fecalith


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fe·ca·lith

(fē'kă-lith),
A hard mass consisting of inspissated feces.
Synonym(s): coprolith, stercolith
[L. faeces, feces, + G. lithos, stone]

fecalith

/fe·ca·lith/ (fe´kah-lith) coprolith; an intestinal concretion formed around a center of fecal matter.

fecalith

[fē′kəlith]
Etymology: L, faex + Gk, lithos, stone
a hard, impacted mass of feces in the colon. To allow evacuation, an oil retention enema is usually administered. If it is ineffective, manual removal can be performed. See also atonic constipation, constipation.

fecalith

An indurated bolus of partially dried fecal material

cop·ro·lith

(kop'rō-lith)
A hard mass consisting of inspissated feces.
Synonym(s): fecalith, stercolith.
[copro- + G. lithos, stone]

fecalith

a mass of very hard feces requiring surgical removal. Strictly speaking is a mineralized concretion around a fecal mass.
Enlarge picture
Fecalith in a horse at necropsy. By permission from Knottenbelt DC, Pascoe RR, Diseases and Disorders of the Horse, Saunders, 2003
References in periodicals archive ?
Plain films of the abdomen will demonstrate a fecalith in approximately 14% of patients with acute appendicitis.
Fluid in the right paracolic gutter, abscess formation (a liquefied mass of <20 HU on CT), or an inflammatory mass (indurated soft tissue of >20 HU on CT) with a calcified fecalith may be seen.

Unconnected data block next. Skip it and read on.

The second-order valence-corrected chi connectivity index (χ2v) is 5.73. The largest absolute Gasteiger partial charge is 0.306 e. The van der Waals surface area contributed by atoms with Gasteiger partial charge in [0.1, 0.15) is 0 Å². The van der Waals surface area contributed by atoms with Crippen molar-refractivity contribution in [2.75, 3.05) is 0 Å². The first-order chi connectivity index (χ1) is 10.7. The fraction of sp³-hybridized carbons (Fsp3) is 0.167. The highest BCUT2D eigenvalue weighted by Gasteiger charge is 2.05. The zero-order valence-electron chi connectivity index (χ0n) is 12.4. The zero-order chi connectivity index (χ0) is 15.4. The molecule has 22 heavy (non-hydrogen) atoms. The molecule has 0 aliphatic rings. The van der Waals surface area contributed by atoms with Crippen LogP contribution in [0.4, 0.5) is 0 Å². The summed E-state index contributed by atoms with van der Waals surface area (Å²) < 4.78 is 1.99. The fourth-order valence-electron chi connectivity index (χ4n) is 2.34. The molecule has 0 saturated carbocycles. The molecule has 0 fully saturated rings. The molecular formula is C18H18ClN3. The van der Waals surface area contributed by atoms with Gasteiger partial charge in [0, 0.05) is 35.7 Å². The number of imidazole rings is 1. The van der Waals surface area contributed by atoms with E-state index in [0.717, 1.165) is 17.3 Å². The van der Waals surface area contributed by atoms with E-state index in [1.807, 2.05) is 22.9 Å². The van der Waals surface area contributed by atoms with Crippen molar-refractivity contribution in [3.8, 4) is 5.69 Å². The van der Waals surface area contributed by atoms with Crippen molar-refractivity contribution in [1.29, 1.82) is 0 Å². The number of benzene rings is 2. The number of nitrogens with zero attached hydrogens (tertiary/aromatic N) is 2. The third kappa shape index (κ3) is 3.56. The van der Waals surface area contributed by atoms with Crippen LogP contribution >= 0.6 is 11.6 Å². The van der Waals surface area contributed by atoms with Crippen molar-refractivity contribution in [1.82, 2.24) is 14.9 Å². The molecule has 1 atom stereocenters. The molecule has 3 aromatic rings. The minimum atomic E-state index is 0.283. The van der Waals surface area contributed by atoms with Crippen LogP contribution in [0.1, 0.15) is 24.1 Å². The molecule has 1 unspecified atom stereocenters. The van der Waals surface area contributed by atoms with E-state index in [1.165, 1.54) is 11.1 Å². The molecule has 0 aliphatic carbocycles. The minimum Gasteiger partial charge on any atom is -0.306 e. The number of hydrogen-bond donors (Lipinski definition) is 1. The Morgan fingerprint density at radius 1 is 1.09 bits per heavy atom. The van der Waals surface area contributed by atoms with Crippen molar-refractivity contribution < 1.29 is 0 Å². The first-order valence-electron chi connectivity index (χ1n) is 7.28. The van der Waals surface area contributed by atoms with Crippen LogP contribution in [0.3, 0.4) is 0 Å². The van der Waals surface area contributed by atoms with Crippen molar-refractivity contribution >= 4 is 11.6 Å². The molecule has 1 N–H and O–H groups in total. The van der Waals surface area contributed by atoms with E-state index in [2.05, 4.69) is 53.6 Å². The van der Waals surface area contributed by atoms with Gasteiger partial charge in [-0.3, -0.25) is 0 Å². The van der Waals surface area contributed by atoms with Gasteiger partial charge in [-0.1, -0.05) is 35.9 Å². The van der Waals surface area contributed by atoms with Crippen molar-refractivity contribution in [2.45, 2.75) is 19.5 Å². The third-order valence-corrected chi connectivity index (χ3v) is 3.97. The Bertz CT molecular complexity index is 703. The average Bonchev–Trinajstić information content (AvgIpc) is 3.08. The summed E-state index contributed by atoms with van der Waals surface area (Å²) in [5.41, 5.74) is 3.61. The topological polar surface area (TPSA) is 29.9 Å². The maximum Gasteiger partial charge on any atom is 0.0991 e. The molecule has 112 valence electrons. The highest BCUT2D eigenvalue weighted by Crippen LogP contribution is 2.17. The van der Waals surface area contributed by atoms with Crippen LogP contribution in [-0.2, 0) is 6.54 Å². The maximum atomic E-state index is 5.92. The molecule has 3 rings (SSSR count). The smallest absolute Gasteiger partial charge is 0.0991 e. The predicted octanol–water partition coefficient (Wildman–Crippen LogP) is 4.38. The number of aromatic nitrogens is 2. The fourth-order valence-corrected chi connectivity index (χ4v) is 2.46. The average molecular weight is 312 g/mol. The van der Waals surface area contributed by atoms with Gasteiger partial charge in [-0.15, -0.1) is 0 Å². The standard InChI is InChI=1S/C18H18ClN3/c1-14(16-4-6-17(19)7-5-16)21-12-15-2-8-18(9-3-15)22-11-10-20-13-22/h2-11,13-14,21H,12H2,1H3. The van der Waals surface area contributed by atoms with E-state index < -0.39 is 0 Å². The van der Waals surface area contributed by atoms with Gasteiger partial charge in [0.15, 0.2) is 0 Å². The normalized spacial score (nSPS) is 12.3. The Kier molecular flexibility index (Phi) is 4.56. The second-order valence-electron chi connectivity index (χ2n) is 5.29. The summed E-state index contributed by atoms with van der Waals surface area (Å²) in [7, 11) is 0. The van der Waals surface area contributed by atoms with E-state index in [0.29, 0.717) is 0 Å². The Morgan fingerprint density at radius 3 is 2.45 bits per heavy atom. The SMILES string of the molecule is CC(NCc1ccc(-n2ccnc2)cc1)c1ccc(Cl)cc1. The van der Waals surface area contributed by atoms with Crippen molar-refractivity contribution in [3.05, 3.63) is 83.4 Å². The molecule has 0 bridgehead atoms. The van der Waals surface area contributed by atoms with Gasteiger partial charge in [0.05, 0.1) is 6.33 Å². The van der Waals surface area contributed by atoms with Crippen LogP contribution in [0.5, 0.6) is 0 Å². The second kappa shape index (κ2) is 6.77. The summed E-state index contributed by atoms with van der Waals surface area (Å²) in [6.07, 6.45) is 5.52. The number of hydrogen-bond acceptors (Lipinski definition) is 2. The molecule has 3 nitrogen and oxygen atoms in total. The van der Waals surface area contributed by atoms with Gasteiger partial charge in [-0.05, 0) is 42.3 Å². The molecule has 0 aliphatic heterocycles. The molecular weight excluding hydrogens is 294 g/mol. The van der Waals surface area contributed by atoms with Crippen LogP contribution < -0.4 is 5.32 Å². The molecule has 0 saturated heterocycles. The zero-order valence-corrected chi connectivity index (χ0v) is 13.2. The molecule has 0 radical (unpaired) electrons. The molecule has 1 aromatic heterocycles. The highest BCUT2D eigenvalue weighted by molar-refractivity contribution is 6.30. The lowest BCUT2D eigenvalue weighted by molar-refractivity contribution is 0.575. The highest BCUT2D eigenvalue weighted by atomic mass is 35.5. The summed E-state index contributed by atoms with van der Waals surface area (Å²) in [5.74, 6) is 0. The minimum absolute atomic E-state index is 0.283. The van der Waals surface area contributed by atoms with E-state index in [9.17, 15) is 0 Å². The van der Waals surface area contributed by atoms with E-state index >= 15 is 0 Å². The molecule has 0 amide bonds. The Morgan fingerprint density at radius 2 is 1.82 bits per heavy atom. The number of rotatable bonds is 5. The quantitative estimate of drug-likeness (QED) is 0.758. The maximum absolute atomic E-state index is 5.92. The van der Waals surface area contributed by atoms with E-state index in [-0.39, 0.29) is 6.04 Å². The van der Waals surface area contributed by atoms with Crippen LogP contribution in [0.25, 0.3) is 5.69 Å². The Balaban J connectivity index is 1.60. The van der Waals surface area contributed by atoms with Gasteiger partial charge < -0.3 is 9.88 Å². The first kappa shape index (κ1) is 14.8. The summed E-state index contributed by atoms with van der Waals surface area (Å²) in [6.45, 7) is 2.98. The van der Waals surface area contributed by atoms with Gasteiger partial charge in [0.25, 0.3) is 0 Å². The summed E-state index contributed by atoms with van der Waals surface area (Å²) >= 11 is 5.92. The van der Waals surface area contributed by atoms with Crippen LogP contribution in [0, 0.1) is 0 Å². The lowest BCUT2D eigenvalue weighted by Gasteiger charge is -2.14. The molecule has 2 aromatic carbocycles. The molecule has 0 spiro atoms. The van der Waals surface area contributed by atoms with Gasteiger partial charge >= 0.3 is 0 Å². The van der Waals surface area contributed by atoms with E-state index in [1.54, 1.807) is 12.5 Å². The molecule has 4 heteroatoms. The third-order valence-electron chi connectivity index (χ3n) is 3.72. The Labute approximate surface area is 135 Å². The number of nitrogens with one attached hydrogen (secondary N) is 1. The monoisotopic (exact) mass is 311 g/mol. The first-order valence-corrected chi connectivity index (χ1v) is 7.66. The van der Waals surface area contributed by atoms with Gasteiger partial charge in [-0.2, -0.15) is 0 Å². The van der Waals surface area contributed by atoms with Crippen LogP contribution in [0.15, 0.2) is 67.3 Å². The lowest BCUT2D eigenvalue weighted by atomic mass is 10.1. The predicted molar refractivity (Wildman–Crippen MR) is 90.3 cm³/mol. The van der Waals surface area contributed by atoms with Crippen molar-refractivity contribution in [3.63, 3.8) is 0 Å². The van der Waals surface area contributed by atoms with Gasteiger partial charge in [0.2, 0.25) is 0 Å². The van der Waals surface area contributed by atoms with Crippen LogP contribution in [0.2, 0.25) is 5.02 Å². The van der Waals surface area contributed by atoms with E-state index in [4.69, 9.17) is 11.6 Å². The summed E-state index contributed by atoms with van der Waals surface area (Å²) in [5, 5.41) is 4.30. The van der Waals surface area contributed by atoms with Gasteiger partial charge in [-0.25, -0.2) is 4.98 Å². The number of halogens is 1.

It shows significantly dilated air and fecal filled bowel loops with fecaliths.
Obstruction of the appendix caused by lymphoid hyperplasia and fecaliths is considered to be the most common cause of acute appendicitis.
One is elevated intestinal pressure as a sequela of luminal obstruction caused by inflammation, mucosal hyperplasia, or intestinal lesions such as fecaliths, endometriosis, diverticula, and polyps.
Thus, in a lower-court case in which the plaintiff suffered a perforated bowel purportedly from the use of cholestyramine and codeine that resulted in severe constipation from huge fecaliths, the doctor defendant escaped liability because the patient fared to exclude a barium enema procedure as the cause of the perforation.
While calcified appendicoliths are frequently discussed with appendicitis, lymphoid hyperplasia and fecaliths are also common causes of appendiceal obstruction.